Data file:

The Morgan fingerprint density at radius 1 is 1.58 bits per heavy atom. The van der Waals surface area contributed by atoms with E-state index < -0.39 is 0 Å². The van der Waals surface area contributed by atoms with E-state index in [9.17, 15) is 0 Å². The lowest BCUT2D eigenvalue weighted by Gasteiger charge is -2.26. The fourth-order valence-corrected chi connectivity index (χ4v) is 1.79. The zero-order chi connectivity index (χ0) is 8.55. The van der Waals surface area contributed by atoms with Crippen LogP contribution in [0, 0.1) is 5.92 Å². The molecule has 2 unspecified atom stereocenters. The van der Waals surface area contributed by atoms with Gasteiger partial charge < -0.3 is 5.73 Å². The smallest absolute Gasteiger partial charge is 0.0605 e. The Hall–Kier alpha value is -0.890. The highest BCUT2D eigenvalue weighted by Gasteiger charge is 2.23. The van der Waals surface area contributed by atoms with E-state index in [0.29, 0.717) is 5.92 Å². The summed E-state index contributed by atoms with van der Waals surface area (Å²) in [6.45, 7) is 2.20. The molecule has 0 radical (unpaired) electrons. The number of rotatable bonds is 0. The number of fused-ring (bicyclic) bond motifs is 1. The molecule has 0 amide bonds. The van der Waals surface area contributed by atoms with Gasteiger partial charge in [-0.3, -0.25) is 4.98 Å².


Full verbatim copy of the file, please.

The Morgan fingerprint density at radius 1 is 1.58 bits per heavy atom. The van der Waals surface area contributed by atoms with E-state index < -0.39 is 0 Å². The van der Waals surface area contributed by atoms with E-state index in [9.17, 15) is 0 Å². The lowest BCUT2D eigenvalue weighted by Gasteiger charge is -2.26. The fourth-order valence-corrected chi connectivity index (χ4v) is 1.79. The zero-order chi connectivity index (χ0) is 8.55. The van der Waals surface area contributed by atoms with Crippen LogP contribution in [0, 0.1) is 5.92 Å². The molecule has 2 unspecified atom stereocenters. The van der Waals surface area contributed by atoms with Gasteiger partial charge < -0.3 is 5.73 Å². The smallest absolute Gasteiger partial charge is 0.0605 e. The Hall–Kier alpha value is -0.890. The highest BCUT2D eigenvalue weighted by Gasteiger charge is 2.23. The van der Waals surface area contributed by atoms with E-state index in [0.29, 0.717) is 5.92 Å². The summed E-state index contributed by atoms with van der Waals surface area (Å²) in [6.45, 7) is 2.20. The molecule has 0 radical (unpaired) electrons. The number of rotatable bonds is 0. The number of fused-ring (bicyclic) bond motifs is 1. The molecule has 0 amide bonds. The van der Waals surface area contributed by atoms with Gasteiger partial charge in [-0.3, -0.25) is 4.98 Å².